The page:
• Claims arising out of contracts entered into or acts done by the master outside the home port within the scope of his authority where such contracts or acts are necessary for the preservation of the ship or the continuation of the voyage, whether or not the master is at the same time owner of the ship and whether or not the claim is his or that of the chandlers, repairers, lenders or other contractual creditors;

 

  • Resulting damages due to charterers;

 

  • The amounts of premium for insurance taken out on the hull of the ship and the fittings and equipment of the ship due for the last voyage insured in the case of a voyage policy or  for the last period insured in the case of a time policy, but not exceeding one year’s   premium in both events;

 

  • Any claim based upon an inaccurate or incomplete statement in a bill of lading.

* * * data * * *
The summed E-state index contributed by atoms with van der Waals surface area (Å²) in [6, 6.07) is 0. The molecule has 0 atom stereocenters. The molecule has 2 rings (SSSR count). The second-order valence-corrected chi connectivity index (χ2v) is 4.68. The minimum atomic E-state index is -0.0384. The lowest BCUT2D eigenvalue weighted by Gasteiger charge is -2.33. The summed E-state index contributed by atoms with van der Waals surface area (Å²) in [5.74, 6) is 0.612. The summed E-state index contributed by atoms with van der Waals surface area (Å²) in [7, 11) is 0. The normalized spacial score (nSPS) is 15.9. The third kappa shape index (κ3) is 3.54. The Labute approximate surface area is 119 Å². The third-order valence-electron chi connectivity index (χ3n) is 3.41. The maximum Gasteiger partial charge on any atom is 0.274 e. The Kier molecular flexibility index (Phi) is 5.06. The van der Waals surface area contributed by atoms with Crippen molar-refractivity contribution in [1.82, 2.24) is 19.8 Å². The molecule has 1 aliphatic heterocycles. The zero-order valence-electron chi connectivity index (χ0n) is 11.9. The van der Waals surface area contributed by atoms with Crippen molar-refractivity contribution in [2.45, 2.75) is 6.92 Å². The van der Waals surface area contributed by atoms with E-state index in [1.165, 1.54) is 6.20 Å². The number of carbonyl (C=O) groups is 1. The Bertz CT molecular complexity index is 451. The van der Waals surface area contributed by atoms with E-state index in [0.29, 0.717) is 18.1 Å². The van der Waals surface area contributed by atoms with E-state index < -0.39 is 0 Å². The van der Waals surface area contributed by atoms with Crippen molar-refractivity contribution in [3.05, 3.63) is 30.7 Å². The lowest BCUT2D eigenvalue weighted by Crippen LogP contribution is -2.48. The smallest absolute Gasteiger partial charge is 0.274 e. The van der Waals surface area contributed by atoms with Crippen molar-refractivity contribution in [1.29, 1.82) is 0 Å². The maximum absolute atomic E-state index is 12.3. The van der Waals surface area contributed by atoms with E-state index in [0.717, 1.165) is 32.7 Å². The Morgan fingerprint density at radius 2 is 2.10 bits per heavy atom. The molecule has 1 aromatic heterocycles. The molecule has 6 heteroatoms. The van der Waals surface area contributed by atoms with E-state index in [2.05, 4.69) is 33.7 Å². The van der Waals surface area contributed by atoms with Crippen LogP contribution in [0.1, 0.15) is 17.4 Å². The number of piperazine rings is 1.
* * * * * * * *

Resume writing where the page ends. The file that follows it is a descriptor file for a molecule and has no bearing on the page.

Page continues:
Under Ethiopian law, it is only the above enumerated claims that are secured by lien in their order of priority. One should note that the order is of importance only when competing liens claims are not satisfied by the total assets of the ship to which the liens is attached. The sale of the ship generates a fund out of which claimants share. Where this fund, or a comparable security posted by the shipowner to secure the vessel’s release (Art. 54(2)), is insufficient to satisfy all valid liens and claims, the priority of the different categories of claims plays a role in specifying who first enjoys the share from the insufficient fund. The ranking of maritime lien claims depends upon whether there is more than one voyage. As per Art. 17, claims arising out of the same voyage rank in the order listed above. However, if claims arise out of different voyages, claims secured by lien in the last   voyage of whatever priority shall be preferred to those of previous voyages except when they relate to crew’s articles (Art.16, Mar. Code).  Thus under Ethiopian law, like in many other maritime nations and the 1926 Brussels Convention, time is the governing consideration. The liens should be arrayed according to voyages, and class rank would then operate only within each voyage. Maritime liens pertaining to the same voyage rank according to the order set forth in Article 15. The maritime liens from classes (1) to (5) inclusive take precedence over ship mortgages (Art. 20) which will be further treated in the forthcoming sub-heading. In the event that there are several claims within the same group, they are indemnified concurrently and rateably (Art. 17 (2)). However, in the event that under sub-paragraph 3(i.e. assistance) or sub-paragraph 5(i.e. ship’s stores and repairs) of Article 15, there are two or more claims pertaining to one and the same kind, the one arising later is to be paid in priority order (Art.17 (3)).